With little of Effa’s own words and personal details, the book is less a biography than an overview of how systemic racism played out in her childhood, in her young adulthood living in Harlem during the Renaissance and in the arc of the Negro Leagues. Despite the lack of Effa’s voice, however, this is a story worth telling and even more worth reading for a young audience.
Make no mistake. Our Team is a wonderful book in this sense. It is easy to read. It tells an interesting story built on thorough research in newspapers and secondary sources, skillful organization, pleasant writing, and narrative drive. Epplin gives each of his four main characters equal attention in an account carefully woven out of the cloth of several seasons. For the baseball fan, either serious or casual, even if one’s favorite team is not the Indians, this book can provide several hours of pleasure.
Much of The Lincoln Brigade involves actual warfare, action scenes that have little to do with the heroism of Boy Commandos but a lot to do with the grimness of EC war comics. Blood flows. Victories are followed by defeats, and by the end of the comic, we approach the present with old men’s memories.
Neither The Lyrics nor The Beatles Illustrated explains the mystery of the Beatles—how did these four guys from Liverpool create so many remarkable songs in such a short period of time?—but both books, but especially The Lyrics, allow us to once again marvel at the work itself and gain a bit of insight into the imagination that helped create it.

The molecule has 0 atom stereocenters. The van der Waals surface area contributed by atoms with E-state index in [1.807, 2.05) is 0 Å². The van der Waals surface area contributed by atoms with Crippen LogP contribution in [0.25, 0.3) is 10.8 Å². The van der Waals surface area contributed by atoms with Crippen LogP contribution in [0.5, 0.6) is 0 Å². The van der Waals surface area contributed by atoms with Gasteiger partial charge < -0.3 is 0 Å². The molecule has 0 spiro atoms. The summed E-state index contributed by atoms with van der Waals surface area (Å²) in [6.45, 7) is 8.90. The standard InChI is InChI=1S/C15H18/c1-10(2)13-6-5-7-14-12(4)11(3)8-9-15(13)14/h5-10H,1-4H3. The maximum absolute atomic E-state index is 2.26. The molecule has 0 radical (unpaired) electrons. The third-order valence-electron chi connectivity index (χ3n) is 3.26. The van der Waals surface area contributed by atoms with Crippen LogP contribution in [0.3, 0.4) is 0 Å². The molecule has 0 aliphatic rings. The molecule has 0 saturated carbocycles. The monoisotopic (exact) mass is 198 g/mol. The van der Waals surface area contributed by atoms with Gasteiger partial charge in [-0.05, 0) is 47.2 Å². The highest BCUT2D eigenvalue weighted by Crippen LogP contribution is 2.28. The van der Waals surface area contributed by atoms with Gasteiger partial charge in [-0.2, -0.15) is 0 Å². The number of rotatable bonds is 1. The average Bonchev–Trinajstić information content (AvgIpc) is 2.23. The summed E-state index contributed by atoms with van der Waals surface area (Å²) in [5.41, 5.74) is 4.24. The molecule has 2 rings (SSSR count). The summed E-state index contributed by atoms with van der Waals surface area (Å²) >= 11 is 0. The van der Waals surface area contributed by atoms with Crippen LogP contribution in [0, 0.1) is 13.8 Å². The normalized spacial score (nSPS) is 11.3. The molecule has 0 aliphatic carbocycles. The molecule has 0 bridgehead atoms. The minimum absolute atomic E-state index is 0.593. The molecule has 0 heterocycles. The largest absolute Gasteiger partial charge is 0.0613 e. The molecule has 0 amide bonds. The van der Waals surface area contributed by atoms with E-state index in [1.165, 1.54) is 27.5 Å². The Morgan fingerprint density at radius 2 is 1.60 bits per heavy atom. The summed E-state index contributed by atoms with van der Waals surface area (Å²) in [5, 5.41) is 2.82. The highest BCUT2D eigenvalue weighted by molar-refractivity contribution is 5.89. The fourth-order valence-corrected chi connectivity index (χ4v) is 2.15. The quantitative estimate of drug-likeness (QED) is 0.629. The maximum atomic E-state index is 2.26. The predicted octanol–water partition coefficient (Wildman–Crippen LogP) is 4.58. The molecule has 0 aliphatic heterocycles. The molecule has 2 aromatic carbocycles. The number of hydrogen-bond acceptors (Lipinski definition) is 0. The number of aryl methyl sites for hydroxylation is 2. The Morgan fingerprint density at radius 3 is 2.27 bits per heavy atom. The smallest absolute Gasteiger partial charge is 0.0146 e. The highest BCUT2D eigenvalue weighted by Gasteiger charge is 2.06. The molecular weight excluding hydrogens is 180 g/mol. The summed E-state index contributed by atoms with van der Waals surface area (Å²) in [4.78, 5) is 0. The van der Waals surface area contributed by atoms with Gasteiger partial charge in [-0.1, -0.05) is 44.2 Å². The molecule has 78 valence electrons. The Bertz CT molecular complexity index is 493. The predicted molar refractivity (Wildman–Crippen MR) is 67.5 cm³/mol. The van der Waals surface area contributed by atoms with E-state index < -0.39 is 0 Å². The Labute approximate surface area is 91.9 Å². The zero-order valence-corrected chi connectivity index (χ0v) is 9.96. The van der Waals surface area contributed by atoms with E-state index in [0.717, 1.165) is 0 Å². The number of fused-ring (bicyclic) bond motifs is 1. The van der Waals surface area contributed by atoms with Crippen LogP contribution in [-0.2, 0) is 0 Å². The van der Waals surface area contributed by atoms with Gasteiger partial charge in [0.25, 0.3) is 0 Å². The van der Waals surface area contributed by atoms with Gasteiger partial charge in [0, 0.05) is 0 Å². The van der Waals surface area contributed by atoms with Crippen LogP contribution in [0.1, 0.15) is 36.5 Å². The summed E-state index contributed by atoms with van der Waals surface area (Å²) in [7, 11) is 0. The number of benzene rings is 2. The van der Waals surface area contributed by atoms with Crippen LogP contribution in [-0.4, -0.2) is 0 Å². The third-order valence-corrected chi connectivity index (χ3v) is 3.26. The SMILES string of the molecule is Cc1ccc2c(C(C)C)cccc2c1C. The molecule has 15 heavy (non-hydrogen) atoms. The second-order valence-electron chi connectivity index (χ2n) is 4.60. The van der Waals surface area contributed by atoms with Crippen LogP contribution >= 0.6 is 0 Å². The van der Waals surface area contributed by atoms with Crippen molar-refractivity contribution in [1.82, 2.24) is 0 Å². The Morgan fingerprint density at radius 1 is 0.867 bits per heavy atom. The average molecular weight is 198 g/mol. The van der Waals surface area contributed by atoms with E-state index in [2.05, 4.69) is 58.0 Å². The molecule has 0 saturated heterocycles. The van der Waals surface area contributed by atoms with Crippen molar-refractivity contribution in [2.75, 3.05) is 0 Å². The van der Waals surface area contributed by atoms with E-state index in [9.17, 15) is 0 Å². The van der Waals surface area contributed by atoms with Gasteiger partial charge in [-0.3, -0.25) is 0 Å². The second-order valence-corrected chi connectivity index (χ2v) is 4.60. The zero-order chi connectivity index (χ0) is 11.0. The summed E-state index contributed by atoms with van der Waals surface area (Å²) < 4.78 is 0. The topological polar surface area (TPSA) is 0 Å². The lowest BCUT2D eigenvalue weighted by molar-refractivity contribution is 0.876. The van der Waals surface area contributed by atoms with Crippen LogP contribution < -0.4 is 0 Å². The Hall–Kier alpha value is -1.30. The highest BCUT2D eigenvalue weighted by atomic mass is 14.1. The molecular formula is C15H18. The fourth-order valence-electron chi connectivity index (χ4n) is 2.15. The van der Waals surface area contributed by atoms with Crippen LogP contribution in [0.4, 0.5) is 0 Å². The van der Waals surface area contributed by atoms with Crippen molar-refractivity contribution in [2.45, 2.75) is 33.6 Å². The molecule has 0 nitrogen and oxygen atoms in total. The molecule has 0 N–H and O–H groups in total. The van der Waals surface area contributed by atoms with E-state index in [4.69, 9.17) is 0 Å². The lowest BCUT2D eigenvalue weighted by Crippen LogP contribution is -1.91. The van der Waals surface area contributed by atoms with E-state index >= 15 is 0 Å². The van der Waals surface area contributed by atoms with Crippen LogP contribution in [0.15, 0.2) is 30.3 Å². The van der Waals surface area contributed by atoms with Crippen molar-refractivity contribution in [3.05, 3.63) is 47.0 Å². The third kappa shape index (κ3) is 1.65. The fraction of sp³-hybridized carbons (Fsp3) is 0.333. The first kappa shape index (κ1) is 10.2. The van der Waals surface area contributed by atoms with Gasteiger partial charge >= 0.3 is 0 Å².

The essence of this well-crafted, highly engaging, and readable text is that African women are the persons that should be centered as foundational to where societies form knowledge. This is especially true if societies aspire to be just and humane.
What makes Little Brother important and a must-read certainly for St. Louisans is its powerful account of a slice of Black life in our region, a vivid picture of the good and the beautiful and the bad and the ugly of North County, a life cordoned off from the rest of St. Louis as if it were a leper colony. Westhoff’s account of the families, the male bravado, the petty crime, the violence, the art and aesthetic of its rap culture, all of this is worth the price of the book. For what Westhoff reveals is the vast profundity buried in the absurdity of Black urban life that also reveals the inadequacy, hypocrisy, and flawed nature of White bourgeois life.
In Bailey’s version of the trial—as the subtitle of his book declares—he was the master strategist and courtroom impresario while Robert Shapiro was the bumbling and increasingly envious knucklehead who blew the preliminary hearing, believed O.J.’s best option was to seek a plea deal to manslaughter, and, when he learned that the jury had reached a verdict, made a panicked call to Alan Dershowitz to prepare the appeal.
The poet is the kind of trail guide to whom you ask, “How did we get here?” You may retrace your steps to find an answer, although you are more likely to find other questions, or step onto other trails you had not observed before.
Here is the story of how the development of nuclear power that had peacetime possibilities and Hyman Rickover’s personality merged at an essential moment to create a reactor that worked by 1953. Someone else could have developed the nuclear sub, but no one could have done it as quickly and as well as Rickover did.
Shot at a Brothel tells, crisply and succinctly, the story of the rise and fall of Oscar Bonavena, a significant, though not great, boxer of the 1960s and 1970s. Like the other books in the Hamilcar Noir series, it shows the underbelly of the world of boxing through short biographies of fighters who sustained tragic ends.